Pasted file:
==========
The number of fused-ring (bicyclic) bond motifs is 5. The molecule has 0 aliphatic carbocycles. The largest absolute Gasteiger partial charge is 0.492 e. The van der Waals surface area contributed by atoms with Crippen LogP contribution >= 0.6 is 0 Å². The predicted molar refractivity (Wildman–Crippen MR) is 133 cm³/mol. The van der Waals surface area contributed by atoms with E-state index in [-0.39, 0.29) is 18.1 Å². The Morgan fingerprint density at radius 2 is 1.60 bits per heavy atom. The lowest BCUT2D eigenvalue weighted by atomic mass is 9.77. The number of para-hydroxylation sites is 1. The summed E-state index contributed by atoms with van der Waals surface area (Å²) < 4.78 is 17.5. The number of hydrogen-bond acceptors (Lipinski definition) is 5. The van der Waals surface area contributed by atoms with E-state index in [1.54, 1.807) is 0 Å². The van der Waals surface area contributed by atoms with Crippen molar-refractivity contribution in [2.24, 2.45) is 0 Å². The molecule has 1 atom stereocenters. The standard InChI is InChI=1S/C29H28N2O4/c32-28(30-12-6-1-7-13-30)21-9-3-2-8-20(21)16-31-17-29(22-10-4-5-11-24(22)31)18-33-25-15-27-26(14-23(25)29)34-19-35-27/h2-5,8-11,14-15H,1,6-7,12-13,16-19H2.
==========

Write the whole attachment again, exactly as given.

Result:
The number of fused-ring (bicyclic) bond motifs is 5. The molecule has 0 aliphatic carbocycles. The largest absolute Gasteiger partial charge is 0.492 e. The van der Waals surface area contributed by atoms with Crippen LogP contribution >= 0.6 is 0 Å². The predicted molar refractivity (Wildman–Crippen MR) is 133 cm³/mol. The van der Waals surface area contributed by atoms with E-state index in [-0.39, 0.29) is 18.1 Å². The Morgan fingerprint density at radius 2 is 1.60 bits per heavy atom. The lowest BCUT2D eigenvalue weighted by atomic mass is 9.77. The number of para-hydroxylation sites is 1. The summed E-state index contributed by atoms with van der Waals surface area (Å²) < 4.78 is 17.5. The number of hydrogen-bond acceptors (Lipinski definition) is 5. The van der Waals surface area contributed by atoms with E-state index in [1.54, 1.807) is 0 Å². The van der Waals surface area contributed by atoms with Crippen molar-refractivity contribution in [2.24, 2.45) is 0 Å². The molecule has 1 atom stereocenters. The standard InChI is InChI=1S/C29H28N2O4/c32-28(30-12-6-1-7-13-30)21-9-3-2-8-20(21)16-31-17-29(22-10-4-5-11-24(22)31)18-33-25-15-27-26(14-23(25)29)34-19-35-27/h2-5,8-11,14-15H,1,6-7,12-13,16-19H2.